DENVER – City agencies will open for business tomorrow at 10 a.m., Thursday, Jan. 5, 2017, due to the inclement weather.
Denver District and Denver County Courts as well as Denver Public Libraries will remain on their regular schedules with no planned delays.
All 24-hour city services will maintain regular operating schedules. This includes snow response, traffic operations, trash/recycling, and public safety and emergency responder operations.
Denver International Airport is open. Passengers are encouraged to check their flight status before leaving for the airport with their airline or onwww.flydenver.com.
A brief update below will give you some tips on dealing with the commute, what Public Works is doing to manage heavy snowfall on city streets, and safe ways to deal with downed branches and power lines, as well as info on how to be a great neighbor and a great pet owner during snowfall.
Drivers are urged to go slowly and use caution. Meanwhile, Denver’s residential plow drivers remain on standby and will only deploy if the residential streets receive significant accumulations of snow.
Visit denversnowplan.com for any additional updates and for more winter storm safety information: Winter Awareness Tips.
MORNING COMMUTE WILL BE DIFFICULT:
- Because of the predicted significant snowfall, snow plowed on streets will be pushed to the sides of the road, potentially resulting in berms that residents may need to clear to access their vehicles before leaving in the morning. Please do not shovel this snow back into the travel lanes on main streets or residential streets.
- Clearing this snow build up will take extra time, and drivers are reminded to plan ahead for their morning drive. As always, drivers are encouraged to drive with caution and allow extra time to arrive at their destination.
- During the morning commute, our plows will be in traffic alongside commuters. Please give the plows plenty of room to maneuver, and remember that they aren’t able to work as efficiently during rush hour as they can overnight or in off-commute hours.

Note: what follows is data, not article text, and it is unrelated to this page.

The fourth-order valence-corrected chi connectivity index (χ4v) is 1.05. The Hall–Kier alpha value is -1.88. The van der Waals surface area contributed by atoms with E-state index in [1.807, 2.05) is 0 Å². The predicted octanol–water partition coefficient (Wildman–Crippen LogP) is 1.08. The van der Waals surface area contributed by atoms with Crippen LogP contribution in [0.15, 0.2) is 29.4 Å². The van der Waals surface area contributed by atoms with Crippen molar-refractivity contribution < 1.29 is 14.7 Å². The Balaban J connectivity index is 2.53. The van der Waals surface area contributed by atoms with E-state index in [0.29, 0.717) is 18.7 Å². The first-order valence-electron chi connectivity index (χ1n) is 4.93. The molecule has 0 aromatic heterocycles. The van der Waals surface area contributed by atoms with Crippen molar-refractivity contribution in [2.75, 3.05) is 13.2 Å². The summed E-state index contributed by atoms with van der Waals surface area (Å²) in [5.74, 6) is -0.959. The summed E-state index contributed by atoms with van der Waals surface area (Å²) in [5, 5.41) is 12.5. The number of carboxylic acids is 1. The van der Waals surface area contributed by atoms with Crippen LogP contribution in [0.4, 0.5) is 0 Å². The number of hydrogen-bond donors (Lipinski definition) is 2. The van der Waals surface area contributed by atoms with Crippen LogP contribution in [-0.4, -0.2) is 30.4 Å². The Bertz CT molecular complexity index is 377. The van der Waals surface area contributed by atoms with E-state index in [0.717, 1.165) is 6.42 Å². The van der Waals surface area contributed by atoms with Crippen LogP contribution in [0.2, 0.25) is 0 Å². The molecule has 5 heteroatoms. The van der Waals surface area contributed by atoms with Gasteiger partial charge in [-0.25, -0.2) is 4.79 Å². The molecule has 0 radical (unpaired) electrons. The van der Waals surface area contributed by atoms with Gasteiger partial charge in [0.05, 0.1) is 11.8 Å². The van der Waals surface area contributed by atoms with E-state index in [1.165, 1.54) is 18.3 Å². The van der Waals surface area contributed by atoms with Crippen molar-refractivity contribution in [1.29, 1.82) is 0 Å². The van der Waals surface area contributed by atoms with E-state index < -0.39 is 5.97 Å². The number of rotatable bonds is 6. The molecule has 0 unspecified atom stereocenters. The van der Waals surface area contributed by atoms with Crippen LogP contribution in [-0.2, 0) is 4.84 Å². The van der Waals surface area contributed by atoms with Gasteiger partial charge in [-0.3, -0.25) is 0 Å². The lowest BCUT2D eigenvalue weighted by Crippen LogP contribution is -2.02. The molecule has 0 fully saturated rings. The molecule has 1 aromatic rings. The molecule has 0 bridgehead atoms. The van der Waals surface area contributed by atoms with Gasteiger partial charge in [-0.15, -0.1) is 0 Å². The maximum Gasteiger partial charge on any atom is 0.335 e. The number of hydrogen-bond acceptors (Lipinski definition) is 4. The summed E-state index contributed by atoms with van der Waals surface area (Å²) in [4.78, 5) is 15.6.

BROKEN TREE BRANCHES & DOWNED POWER LINES:
Denver Forestry and Xcel Energy offer the following advice when dealing with snow-laden branches on trees and fallen branches and/or power lines:
- Check to make sure the tree is safe and clear of all utility lines prior to removing snow; do not attempt to shake snow off of a tree if a utility line is going through it.
- If the tree is clear of utility lines, using a broom, remove as much snow as possible from branches.
- Do not attempt to climb tree or use ladder to reach higher limbs.
- Sometimes branches heavy with snow take down power lines/cables. Stay clear of downed lines and report them immediately to Xcel Energy at 1-800-895-1999. If a power line has fallen onto a vehicle, stay away from the vehicle. Seek help immediately by calling 911.
- If a tree limb is broken on a public right-of-way, citizens are asked to contact Denver forestry to assess damage and tree safety. For trees on private property, citizens can visit www.denvergov.org/forestryfor a list of licensed and insured tree care contractors.
BE A GOOD NEIGHBOR:
- Check on elderly and/or disabled neighbors during major snow storms to be sure they do not need help.
- Always clear your sidewalk of snow as soon as possible - it is difficult for pedestrians to walk down sidewalks full of snow and ice but it is nearly impossible for wheelchairs.
- Go the extra step to make sure the sidewalk on your block is clear of snow so it can be accessible to all.
- Visit the Denver Office of Emergency Management to get more information on how neighborhoods can prepare for emergencies in Denver.
ANIMAL CARE REMINDERS DURING COLD WEATHER:
As the Denver metro area braces for more bitter cold weather, Denver Animal Care & Control reminds residents to ensure pets are protected from the elements. Failing to do so could have dire consequence for pets, and result in a Cruelty to Animals or Animal Neglect charge and up to a $1,000 fine for the owner.
Ideally, the best way to protect pets from extreme temperatures is to avoid long-term outdoor exposure. However, if pets have to be outside for longer durations, Denver city ordinance requires that pets have adequate outdoor shelter such as a dog house, porch area, or a similar structure that allows an animal to escape the elements. Further insulating the shelter or adding a “doggie door” to a garage or covered area adds an additional layer of protection from the cold.
Additional tips include:
- When pets come in from the outdoors, remove snow, ice, salt other ice treatment chemicals. This will not only keep them dry, but also keep them from ingesting chemicals that may remain on their coat.
- Never leave your dog or cat alone in a car during cold weather. A car can act as a refrigerator in the winter, holding in the cold.
- Don’t leave dangerous and potentially lethal chemicals like snow and ice remover and anti-freeze outdoors where pets can accidentally ingest.
- Check under the hood of outdoor vehicles before starting them up. Stray cats often look for refuge in warm engines.